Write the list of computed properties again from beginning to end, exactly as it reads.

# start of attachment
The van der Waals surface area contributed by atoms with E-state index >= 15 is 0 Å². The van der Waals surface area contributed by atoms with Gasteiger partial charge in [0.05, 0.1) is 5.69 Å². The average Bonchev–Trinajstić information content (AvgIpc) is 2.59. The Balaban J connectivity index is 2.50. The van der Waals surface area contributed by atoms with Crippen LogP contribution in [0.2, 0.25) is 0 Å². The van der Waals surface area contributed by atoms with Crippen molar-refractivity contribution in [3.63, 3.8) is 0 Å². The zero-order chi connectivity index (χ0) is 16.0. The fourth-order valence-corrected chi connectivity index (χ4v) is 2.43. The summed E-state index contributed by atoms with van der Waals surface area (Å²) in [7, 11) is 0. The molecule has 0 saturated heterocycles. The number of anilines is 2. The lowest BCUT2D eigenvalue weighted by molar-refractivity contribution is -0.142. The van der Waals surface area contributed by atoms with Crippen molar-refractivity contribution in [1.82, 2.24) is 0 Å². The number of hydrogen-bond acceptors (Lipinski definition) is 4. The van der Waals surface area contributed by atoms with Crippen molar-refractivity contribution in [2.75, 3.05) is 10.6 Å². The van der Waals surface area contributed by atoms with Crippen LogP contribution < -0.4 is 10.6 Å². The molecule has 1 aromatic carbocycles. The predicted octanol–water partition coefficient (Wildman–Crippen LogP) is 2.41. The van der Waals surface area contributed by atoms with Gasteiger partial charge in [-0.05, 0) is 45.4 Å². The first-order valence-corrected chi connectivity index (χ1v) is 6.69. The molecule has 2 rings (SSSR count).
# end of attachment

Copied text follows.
The van der Waals surface area contributed by atoms with E-state index >= 15 is 0 Å². The van der Waals surface area contributed by atoms with Gasteiger partial charge in [0.05, 0.1) is 5.69 Å². The average Bonchev–Trinajstić information content (AvgIpc) is 2.59. The Balaban J connectivity index is 2.50. The van der Waals surface area contributed by atoms with Crippen LogP contribution in [0.2, 0.25) is 0 Å². The van der Waals surface area contributed by atoms with Crippen molar-refractivity contribution in [3.63, 3.8) is 0 Å². The zero-order chi connectivity index (χ0) is 16.0. The fourth-order valence-corrected chi connectivity index (χ4v) is 2.43. The summed E-state index contributed by atoms with van der Waals surface area (Å²) in [7, 11) is 0. The molecule has 0 saturated heterocycles. The number of anilines is 2. The lowest BCUT2D eigenvalue weighted by molar-refractivity contribution is -0.142. The van der Waals surface area contributed by atoms with Crippen molar-refractivity contribution in [1.82, 2.24) is 0 Å². The number of hydrogen-bond acceptors (Lipinski definition) is 4. The van der Waals surface area contributed by atoms with Crippen molar-refractivity contribution in [2.75, 3.05) is 10.6 Å². The van der Waals surface area contributed by atoms with Crippen LogP contribution < -0.4 is 10.6 Å². The molecule has 1 aromatic carbocycles. The predicted octanol–water partition coefficient (Wildman–Crippen LogP) is 2.41. The van der Waals surface area contributed by atoms with Gasteiger partial charge in [-0.05, 0) is 45.4 Å². The first-order valence-corrected chi connectivity index (χ1v) is 6.69. The molecule has 2 rings (SSSR count).